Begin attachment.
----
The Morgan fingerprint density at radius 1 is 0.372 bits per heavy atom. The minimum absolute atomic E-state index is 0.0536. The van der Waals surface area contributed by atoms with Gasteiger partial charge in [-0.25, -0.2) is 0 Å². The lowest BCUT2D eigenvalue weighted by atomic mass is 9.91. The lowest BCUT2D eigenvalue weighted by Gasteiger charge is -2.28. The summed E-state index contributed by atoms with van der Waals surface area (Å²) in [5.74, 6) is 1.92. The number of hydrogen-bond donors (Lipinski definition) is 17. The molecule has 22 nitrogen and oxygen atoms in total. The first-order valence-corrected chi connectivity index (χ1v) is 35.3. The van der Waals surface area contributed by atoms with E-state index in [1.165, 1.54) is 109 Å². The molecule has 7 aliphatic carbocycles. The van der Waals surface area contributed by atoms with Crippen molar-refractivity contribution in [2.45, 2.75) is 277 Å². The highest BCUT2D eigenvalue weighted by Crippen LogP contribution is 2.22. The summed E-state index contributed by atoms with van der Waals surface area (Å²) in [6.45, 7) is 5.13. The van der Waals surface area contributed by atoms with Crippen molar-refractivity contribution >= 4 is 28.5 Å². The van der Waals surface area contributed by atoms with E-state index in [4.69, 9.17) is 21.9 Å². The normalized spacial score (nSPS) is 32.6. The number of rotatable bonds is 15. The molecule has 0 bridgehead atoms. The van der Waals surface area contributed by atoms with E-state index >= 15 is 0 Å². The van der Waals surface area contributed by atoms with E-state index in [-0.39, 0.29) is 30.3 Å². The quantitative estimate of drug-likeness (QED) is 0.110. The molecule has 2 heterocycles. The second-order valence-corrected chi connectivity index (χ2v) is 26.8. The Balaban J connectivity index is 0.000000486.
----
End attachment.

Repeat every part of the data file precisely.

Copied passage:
The Morgan fingerprint density at radius 1 is 0.372 bits per heavy atom. The minimum absolute atomic E-state index is 0.0536. The van der Waals surface area contributed by atoms with Gasteiger partial charge in [-0.25, -0.2) is 0 Å². The lowest BCUT2D eigenvalue weighted by atomic mass is 9.91. The lowest BCUT2D eigenvalue weighted by Gasteiger charge is -2.28. The summed E-state index contributed by atoms with van der Waals surface area (Å²) in [5.74, 6) is 1.92. The number of hydrogen-bond donors (Lipinski definition) is 17. The molecule has 22 nitrogen and oxygen atoms in total. The first-order valence-corrected chi connectivity index (χ1v) is 35.3. The van der Waals surface area contributed by atoms with E-state index in [1.165, 1.54) is 109 Å². The molecule has 7 aliphatic carbocycles. The van der Waals surface area contributed by atoms with Crippen molar-refractivity contribution in [2.45, 2.75) is 277 Å². The highest BCUT2D eigenvalue weighted by Crippen LogP contribution is 2.22. The summed E-state index contributed by atoms with van der Waals surface area (Å²) in [6.45, 7) is 5.13. The van der Waals surface area contributed by atoms with Crippen molar-refractivity contribution >= 4 is 28.5 Å². The van der Waals surface area contributed by atoms with E-state index in [4.69, 9.17) is 21.9 Å². The normalized spacial score (nSPS) is 32.6. The number of rotatable bonds is 15. The molecule has 0 bridgehead atoms. The van der Waals surface area contributed by atoms with E-state index >= 15 is 0 Å². The van der Waals surface area contributed by atoms with E-state index in [-0.39, 0.29) is 30.3 Å². The quantitative estimate of drug-likeness (QED) is 0.110. The molecule has 2 heterocycles. The second-order valence-corrected chi connectivity index (χ2v) is 26.8. The Balaban J connectivity index is 0.000000486.